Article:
Another problem that is important to keep in mind is that there is no clear definition of treatment response. We are generally clear about when a patient is better, but less clear on when they are able to resume premorbid functioning levels and how long that should take. The scientific literature is, at best, confusing on the subject. Most studies are 6 weeks long. Is that long enough? How long does it take to get better? How much influence does dose have on that? Do higher doses mean faster recovery? Although we have no definitive answers to any of these questions, as clinicians we often behave as if we believe that more drug means better or faster. If a patient is, for example, somewhat better but not significantly better in 2 weeks, we will often increase the dose. If in 4 weeks they are significantly improved, was it the increased dose, or would 2 more weeks on the original dose also have made them better?

We tend to think of the dosing of a medication as a well-established procedure. It is not. In fact, many patients may have "failed" medications that they would have responded to if they were given more time or a different dosage. The only way to dose a new medication is to make an educated guess and adjust from there. There is no perfect starting dose or dosing strategy. There is only the benefit of experience, 1 patient at a time.

One question that must be asked about the use of a particular psychopharmacologic agent is, What is the intent? Is the agent intended to treat a symptom, or a side effect of another agent? Although we are indeed fortunate in this field to have remarkably effective medications, they often have side effects that require some sort of intervention, usually in the form of another pill. Examples of this include benztropine for extrapyramidal symptoms (EPS) of antipsychotics, trazodone or sedative/hypnotics for antidepressant-induced insomnia, modafinil for oversedation of various psychotropics, and perhaps even the recent discussions about adding topiramate to counteract medications that cause weight gain. Ideally, this addition would do nothing more than increase the effectiveness of the original medication. It is rarely that simple, however, when you add another variable to the equation.

Benztropine is perhaps the worst example of an agent used to treat a side effect. Given routinely to patients on antipsychotics, it can cause confusion, disorganization, and delirium, and it also has some potential for abuse. These side effects of the side-effect medicine often prevent a patient with a psychotic illness from functioning well enough to live or work in the community. Even worse is that often the same antipsychotic effect can be established with a lower dose of the antipsychotic medication, and the EPS resolves without benztropine at this dose. Thus, we may be medicating side effects with benztropine rather than using the best possible treatment.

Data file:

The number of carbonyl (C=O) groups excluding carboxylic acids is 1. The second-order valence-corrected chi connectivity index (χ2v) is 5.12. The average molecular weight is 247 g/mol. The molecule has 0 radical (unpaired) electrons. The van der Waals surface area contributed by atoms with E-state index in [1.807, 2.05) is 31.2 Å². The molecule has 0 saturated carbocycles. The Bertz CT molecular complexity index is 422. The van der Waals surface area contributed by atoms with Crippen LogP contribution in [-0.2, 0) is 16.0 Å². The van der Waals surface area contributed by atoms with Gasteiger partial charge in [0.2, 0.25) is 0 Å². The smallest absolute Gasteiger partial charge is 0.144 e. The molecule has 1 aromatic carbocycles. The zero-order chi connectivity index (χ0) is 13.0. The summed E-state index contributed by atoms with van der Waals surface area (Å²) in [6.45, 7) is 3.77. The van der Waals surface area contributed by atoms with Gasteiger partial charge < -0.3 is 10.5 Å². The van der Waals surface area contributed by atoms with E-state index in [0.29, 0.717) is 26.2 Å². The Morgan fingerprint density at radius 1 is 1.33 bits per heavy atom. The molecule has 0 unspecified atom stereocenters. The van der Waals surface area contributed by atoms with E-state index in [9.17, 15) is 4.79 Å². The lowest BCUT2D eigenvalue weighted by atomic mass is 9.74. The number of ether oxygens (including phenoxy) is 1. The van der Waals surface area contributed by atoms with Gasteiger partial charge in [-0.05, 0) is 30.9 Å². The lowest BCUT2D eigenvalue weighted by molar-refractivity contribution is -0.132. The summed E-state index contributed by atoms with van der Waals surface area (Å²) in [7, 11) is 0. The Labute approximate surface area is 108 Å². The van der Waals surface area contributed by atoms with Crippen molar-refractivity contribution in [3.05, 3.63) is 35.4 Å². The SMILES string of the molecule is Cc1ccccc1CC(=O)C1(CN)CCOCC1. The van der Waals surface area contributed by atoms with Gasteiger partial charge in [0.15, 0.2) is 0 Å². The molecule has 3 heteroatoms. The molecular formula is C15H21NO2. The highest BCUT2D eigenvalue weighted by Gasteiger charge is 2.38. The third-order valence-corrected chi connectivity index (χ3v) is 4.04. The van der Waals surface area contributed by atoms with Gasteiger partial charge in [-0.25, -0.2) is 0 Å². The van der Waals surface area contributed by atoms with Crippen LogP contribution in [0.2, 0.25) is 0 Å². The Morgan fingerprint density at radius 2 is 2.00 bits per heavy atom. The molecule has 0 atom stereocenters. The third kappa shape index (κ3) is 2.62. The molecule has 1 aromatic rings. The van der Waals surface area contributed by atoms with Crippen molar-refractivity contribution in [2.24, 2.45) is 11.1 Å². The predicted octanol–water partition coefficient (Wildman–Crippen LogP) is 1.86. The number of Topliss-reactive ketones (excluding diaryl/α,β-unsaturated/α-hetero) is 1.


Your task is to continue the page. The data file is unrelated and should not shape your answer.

Sometimes only 1 medicine works for a particular patient, and sometimes only at 1 dose. When this situation occurs, one needs to be as aggressive as necessary to make sure the medication is as effective as possible, and that means doing whatever is necessary to reduce or eliminate side effects. If there is no reason to believe that we are stuck with 1 agent or 1 dose, however, we are often not quick enough to change the dose or agent. In particular, we often assume that the same cocktail of medication needed for acute illness is necessary for maintenance.

One example of this is fluoxetine-induced insomnia, which is often treated with trazodone or a hypnotic agent at the beginning of treatment, then never discontinued even though the patient may have only needed the extra medication for the first few weeks. Modafinil is underutilized to treat medication-induced sedation (overly sedated patients are less insistent about dealing with their side effects), but in most cases this medication would only need to be used for a relatively limited time. Patients acclimate to their medicine, and the alert, involved clinician will often reduce dose for maintenance.